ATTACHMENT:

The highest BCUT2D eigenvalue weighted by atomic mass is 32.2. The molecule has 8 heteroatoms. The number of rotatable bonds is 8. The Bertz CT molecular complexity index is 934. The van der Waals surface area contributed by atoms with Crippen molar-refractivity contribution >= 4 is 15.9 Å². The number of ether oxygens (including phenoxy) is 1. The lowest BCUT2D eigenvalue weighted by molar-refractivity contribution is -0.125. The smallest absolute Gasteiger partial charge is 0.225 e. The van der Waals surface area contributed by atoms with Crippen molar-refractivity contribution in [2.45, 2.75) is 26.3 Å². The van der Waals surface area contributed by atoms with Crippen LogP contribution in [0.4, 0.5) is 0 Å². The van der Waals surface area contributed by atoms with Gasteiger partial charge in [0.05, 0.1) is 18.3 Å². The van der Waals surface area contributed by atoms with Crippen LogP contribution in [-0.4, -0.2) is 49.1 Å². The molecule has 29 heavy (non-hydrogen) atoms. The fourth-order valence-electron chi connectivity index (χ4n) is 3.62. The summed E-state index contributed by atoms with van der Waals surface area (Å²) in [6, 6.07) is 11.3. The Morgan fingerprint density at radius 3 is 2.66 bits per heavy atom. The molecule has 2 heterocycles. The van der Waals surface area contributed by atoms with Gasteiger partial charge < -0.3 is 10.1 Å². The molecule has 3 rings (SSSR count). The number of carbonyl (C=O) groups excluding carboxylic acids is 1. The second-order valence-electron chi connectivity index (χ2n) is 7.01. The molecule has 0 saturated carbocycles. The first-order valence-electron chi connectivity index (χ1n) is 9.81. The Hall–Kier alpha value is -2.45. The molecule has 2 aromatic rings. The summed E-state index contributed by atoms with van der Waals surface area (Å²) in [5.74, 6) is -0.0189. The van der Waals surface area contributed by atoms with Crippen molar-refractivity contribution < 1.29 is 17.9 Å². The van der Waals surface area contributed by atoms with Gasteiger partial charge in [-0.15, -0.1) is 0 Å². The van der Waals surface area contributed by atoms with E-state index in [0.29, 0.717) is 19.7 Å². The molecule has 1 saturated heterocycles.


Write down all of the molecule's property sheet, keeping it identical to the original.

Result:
The highest BCUT2D eigenvalue weighted by atomic mass is 32.2. The molecule has 8 heteroatoms. The number of rotatable bonds is 8. The Bertz CT molecular complexity index is 934. The van der Waals surface area contributed by atoms with Crippen molar-refractivity contribution >= 4 is 15.9 Å². The number of ether oxygens (including phenoxy) is 1. The lowest BCUT2D eigenvalue weighted by molar-refractivity contribution is -0.125. The smallest absolute Gasteiger partial charge is 0.225 e. The van der Waals surface area contributed by atoms with Crippen molar-refractivity contribution in [2.45, 2.75) is 26.3 Å². The van der Waals surface area contributed by atoms with Crippen LogP contribution in [0.4, 0.5) is 0 Å². The van der Waals surface area contributed by atoms with Gasteiger partial charge in [0.05, 0.1) is 18.3 Å². The van der Waals surface area contributed by atoms with Crippen LogP contribution in [-0.4, -0.2) is 49.1 Å². The molecule has 29 heavy (non-hydrogen) atoms. The fourth-order valence-electron chi connectivity index (χ4n) is 3.62. The summed E-state index contributed by atoms with van der Waals surface area (Å²) in [6, 6.07) is 11.3. The Morgan fingerprint density at radius 3 is 2.66 bits per heavy atom. The molecule has 2 heterocycles. The van der Waals surface area contributed by atoms with Gasteiger partial charge < -0.3 is 10.1 Å². The molecule has 3 rings (SSSR count). The number of carbonyl (C=O) groups excluding carboxylic acids is 1. The second-order valence-electron chi connectivity index (χ2n) is 7.01. The molecule has 0 saturated carbocycles. The first-order valence-electron chi connectivity index (χ1n) is 9.81. The Hall–Kier alpha value is -2.45. The molecule has 2 aromatic rings. The summed E-state index contributed by atoms with van der Waals surface area (Å²) in [5.74, 6) is -0.0189. The van der Waals surface area contributed by atoms with Crippen molar-refractivity contribution < 1.29 is 17.9 Å². The van der Waals surface area contributed by atoms with Gasteiger partial charge in [-0.15, -0.1) is 0 Å². The van der Waals surface area contributed by atoms with E-state index in [0.29, 0.717) is 19.7 Å². The molecule has 1 saturated heterocycles.